In March of 2018, a New York City-based company called Longfellow Sports Club announced they would begin producing a line of apparel inspired by the longfellows of the classic classic classic sitcom, “The Office.”

While the line will include a range of short-sleeve and long-sleeved styles, the first two pairs they are offering will be the Longfellers, which feature a white-and-gray printed tee with a graphic design reminiscent of the “Office” logo on the front and a white jersey patch with a similar graphic design.

The second pair will be called the “Buddys,” featuring a blue-and, to some extent, yellow-and striped knit knit cap.

The Longfillers are part of a larger, larger brand effort to tap into a long-held cultural obsession with the long-necked sports jersey.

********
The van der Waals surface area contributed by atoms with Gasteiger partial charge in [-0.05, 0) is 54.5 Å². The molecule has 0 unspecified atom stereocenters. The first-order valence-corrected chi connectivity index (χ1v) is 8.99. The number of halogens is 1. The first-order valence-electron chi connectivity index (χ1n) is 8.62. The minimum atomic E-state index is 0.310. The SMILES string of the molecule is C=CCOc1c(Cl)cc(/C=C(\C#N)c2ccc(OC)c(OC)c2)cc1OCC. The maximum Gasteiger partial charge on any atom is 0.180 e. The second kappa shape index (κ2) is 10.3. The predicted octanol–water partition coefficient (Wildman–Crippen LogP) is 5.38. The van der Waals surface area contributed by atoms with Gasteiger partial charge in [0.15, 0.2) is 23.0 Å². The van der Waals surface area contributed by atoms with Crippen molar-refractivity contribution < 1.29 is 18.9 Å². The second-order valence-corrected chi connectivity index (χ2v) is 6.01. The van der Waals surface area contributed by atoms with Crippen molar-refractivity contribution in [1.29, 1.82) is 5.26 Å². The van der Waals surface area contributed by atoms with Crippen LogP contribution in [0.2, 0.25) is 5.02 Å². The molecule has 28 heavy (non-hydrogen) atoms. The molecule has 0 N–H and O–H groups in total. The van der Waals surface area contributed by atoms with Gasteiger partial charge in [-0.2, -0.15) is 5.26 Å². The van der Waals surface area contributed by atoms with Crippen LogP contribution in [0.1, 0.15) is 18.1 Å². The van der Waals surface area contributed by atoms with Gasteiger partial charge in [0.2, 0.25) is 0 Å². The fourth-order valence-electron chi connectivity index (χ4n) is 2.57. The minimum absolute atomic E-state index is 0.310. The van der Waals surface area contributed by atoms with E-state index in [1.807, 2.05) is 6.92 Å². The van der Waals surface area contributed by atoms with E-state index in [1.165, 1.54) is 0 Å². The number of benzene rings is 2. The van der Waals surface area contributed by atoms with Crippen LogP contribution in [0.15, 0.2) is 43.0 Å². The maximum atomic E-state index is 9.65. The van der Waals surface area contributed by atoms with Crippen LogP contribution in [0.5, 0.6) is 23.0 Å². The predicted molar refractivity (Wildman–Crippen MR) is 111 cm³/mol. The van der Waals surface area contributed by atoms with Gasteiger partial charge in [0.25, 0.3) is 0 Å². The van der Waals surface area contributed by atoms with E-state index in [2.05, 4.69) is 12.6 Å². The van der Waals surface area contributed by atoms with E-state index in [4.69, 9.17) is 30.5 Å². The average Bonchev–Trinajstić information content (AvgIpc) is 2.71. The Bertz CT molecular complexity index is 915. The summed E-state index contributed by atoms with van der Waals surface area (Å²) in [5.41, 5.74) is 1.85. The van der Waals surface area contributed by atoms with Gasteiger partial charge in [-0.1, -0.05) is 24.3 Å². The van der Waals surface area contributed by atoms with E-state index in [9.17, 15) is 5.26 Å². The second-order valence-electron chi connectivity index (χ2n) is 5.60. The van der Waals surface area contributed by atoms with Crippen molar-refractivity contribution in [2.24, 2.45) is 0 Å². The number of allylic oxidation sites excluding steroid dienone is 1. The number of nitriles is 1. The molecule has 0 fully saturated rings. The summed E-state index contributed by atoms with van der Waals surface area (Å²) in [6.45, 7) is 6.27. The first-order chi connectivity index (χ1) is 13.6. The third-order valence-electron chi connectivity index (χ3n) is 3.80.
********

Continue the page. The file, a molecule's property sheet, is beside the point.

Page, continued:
For example, the Long Fellow Sports jersey has a long neckline, and it’s a staple in the sports and outdoor communities across the country.

But the longneck also has its detractors.

While there is a long history of longnecks being worn by many athletes, the design has been associated with long-suffering athletes, such as tennis star Serena Williams and former NFL player Jim Harbaugh.

While Longfills have also been a staple of the sports world, it’s not uncommon to see long necks in sports-specific apparel and accessories like sneakers.

In fact, it has been a common design motif for high-end sneakers like the Air Jordan 9, which features a longneck that’s meant to evoke the sportswomen of the 1980s.

Longfilling’s logo, meanwhile, features a silhouette of a longy, which is a type of long neck, or “doll” that resembles a cat.

While the Long Fellers and Buddys will be part of Longfoulders’ upcoming clothing line, it remains to be seen how the brand will address long-standing questions of who should be allowed to wear the LongFellow Sports Jersey, which has become a symbol of sportswearing in the United States since the late 1990s.